Wednesday, May 5, 2010

Captain America #605

Rub a dub dub, one man in a tub. Not a butcher, nor baker, but Mr. Ed Brubaker. The tub of creativity, and stories that read with content on multiple levels, is filled with Brubaker and his conclusion to "Two Americas" in Captain America #605. You can't get this tub at the Home Depot.

"Two Americas", Ed Brubaker's latest Captain America adventure, concludes with a seemingly final confrontation between the fake look-a-like Cap and the new mantle bearing Bucky Cap. Brubaker portrays the doppelganger Cap as a man wondering where his America of the 50's has gone, a sentiment many current Americans share. Yet as the fake fails to notice, the old ways have changed, and who is to say they haven't changed for the better.

Sure technology and the expanding of global jobs has changed the economic landscape which used to encourage entrepreneurship and farmland ideals, but the expansion of communication and ideas has lead to better social awareness and understanding of other cultures. Equality has been pursued in ways it has never been before so that we can share America instead of encouraging two Americas: the rich and the poor, the white and the not-white, the christian and the other religions, the gay and the straight. Due to changes in the world, which technology  has touched (economy, world awareness, environment, communications, etc.), America must also change or remain left in the past. If America can evolve as a unit, I think we have a good chance.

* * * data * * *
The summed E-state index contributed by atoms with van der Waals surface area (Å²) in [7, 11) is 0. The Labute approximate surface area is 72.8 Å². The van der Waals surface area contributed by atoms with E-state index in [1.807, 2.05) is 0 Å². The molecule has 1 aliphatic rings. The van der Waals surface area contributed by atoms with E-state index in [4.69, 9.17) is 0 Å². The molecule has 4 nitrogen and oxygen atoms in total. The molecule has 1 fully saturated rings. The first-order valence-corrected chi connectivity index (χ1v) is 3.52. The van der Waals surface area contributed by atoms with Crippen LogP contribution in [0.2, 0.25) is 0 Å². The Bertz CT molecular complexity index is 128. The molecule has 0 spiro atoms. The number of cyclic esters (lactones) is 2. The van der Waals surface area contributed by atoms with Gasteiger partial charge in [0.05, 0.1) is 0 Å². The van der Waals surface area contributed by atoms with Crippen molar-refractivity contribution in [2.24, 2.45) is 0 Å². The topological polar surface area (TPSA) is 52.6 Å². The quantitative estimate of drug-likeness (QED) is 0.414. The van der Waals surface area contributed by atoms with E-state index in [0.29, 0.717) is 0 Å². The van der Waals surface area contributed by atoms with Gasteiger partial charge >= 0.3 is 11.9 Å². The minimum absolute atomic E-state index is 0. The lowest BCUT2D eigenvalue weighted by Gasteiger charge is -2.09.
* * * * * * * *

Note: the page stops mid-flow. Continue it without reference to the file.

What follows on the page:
Jerry Seinfeld has a bit about how in the future all of society dresses the same in full body silver jump suites. At some point we have all come together to agree...mainly on jump suites. Brunaker concludes "Two Americas" by pointing out that while we may all have the best of intentions and good hearts, we must meet at some kind of intellectual and mural middle ground. At the core, we want the same things: life, liberty and the pursuit of happiness. Unfortunately for the fake Cap, by the end of this comic of the day, he was unable to hold on to all three.

If you happen to pick up Captain America #605, an excellent edition to the Captain America story-line and the Ed Brubaker storytelling collection, you will be treated to some fine art by Luke Ross. Ross especially shines with his closing Cap and Bucky confrontation 4 panel page where Bucky closes the page with the line, "Damn it all to hell..." Which, by the way, has a double meaning.

You'll see.

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